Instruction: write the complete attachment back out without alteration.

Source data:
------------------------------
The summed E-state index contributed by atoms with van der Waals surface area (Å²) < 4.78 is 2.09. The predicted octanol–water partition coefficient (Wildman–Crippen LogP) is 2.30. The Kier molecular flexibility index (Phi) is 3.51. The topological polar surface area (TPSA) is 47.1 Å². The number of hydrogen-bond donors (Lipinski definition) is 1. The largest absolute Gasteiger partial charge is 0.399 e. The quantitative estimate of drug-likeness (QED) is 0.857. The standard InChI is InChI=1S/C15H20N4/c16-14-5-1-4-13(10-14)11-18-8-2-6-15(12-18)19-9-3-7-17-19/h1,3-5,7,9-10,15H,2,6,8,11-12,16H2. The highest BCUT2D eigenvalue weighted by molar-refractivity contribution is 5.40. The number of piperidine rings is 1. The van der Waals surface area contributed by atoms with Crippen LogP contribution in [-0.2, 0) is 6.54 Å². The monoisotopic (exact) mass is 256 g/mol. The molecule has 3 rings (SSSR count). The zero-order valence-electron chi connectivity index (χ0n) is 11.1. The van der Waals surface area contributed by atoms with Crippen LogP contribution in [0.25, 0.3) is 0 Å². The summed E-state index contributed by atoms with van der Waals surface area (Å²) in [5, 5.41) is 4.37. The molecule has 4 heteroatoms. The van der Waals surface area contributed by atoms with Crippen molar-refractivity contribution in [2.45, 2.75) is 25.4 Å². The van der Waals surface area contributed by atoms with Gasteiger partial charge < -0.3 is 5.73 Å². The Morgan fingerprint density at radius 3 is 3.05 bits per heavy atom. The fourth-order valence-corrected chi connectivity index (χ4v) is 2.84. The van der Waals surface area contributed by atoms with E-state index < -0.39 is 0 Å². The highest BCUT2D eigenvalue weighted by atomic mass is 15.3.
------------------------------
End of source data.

The summed E-state index contributed by atoms with van der Waals surface area (Å²) < 4.78 is 2.09. The predicted octanol–water partition coefficient (Wildman–Crippen LogP) is 2.30. The Kier molecular flexibility index (Phi) is 3.51. The topological polar surface area (TPSA) is 47.1 Å². The number of hydrogen-bond donors (Lipinski definition) is 1. The largest absolute Gasteiger partial charge is 0.399 e. The quantitative estimate of drug-likeness (QED) is 0.857. The standard InChI is InChI=1S/C15H20N4/c16-14-5-1-4-13(10-14)11-18-8-2-6-15(12-18)19-9-3-7-17-19/h1,3-5,7,9-10,15H,2,6,8,11-12,16H2. The highest BCUT2D eigenvalue weighted by molar-refractivity contribution is 5.40. The number of piperidine rings is 1. The van der Waals surface area contributed by atoms with Crippen LogP contribution in [-0.2, 0) is 6.54 Å². The monoisotopic (exact) mass is 256 g/mol. The molecule has 3 rings (SSSR count). The zero-order valence-electron chi connectivity index (χ0n) is 11.1. The van der Waals surface area contributed by atoms with Crippen LogP contribution in [0.25, 0.3) is 0 Å². The summed E-state index contributed by atoms with van der Waals surface area (Å²) in [5, 5.41) is 4.37. The molecule has 4 heteroatoms. The van der Waals surface area contributed by atoms with Crippen molar-refractivity contribution in [2.45, 2.75) is 25.4 Å². The van der Waals surface area contributed by atoms with Gasteiger partial charge < -0.3 is 5.73 Å². The Morgan fingerprint density at radius 3 is 3.05 bits per heavy atom. The fourth-order valence-corrected chi connectivity index (χ4v) is 2.84. The van der Waals surface area contributed by atoms with E-state index < -0.39 is 0 Å². The highest BCUT2D eigenvalue weighted by atomic mass is 15.3.